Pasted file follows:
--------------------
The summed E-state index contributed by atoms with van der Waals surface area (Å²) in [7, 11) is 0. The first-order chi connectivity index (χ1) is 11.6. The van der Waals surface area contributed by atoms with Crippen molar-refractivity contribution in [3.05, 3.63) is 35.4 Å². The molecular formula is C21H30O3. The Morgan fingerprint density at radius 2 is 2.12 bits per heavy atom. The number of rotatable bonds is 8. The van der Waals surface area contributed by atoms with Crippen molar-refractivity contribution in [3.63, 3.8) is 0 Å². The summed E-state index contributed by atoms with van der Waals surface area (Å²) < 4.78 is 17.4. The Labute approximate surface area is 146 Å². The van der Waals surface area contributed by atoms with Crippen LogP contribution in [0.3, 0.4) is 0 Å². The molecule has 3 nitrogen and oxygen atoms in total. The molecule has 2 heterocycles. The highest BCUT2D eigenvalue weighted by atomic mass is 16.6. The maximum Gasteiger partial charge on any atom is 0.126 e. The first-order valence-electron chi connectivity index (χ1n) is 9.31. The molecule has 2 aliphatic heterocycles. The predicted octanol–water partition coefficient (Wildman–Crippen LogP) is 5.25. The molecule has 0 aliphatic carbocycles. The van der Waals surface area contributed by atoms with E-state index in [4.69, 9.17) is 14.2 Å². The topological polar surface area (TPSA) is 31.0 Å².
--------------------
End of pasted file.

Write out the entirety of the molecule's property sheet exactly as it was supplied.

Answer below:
The summed E-state index contributed by atoms with van der Waals surface area (Å²) in [7, 11) is 0. The first-order chi connectivity index (χ1) is 11.6. The van der Waals surface area contributed by atoms with Crippen molar-refractivity contribution in [3.05, 3.63) is 35.4 Å². The molecular formula is C21H30O3. The Morgan fingerprint density at radius 2 is 2.12 bits per heavy atom. The number of rotatable bonds is 8. The van der Waals surface area contributed by atoms with Crippen molar-refractivity contribution in [3.63, 3.8) is 0 Å². The summed E-state index contributed by atoms with van der Waals surface area (Å²) < 4.78 is 17.4. The Labute approximate surface area is 146 Å². The van der Waals surface area contributed by atoms with Crippen LogP contribution in [0.3, 0.4) is 0 Å². The molecule has 3 nitrogen and oxygen atoms in total. The molecule has 2 heterocycles. The highest BCUT2D eigenvalue weighted by atomic mass is 16.6. The maximum Gasteiger partial charge on any atom is 0.126 e. The first-order valence-electron chi connectivity index (χ1n) is 9.31. The molecule has 2 aliphatic heterocycles. The predicted octanol–water partition coefficient (Wildman–Crippen LogP) is 5.25. The molecule has 0 aliphatic carbocycles. The van der Waals surface area contributed by atoms with E-state index in [4.69, 9.17) is 14.2 Å². The topological polar surface area (TPSA) is 31.0 Å².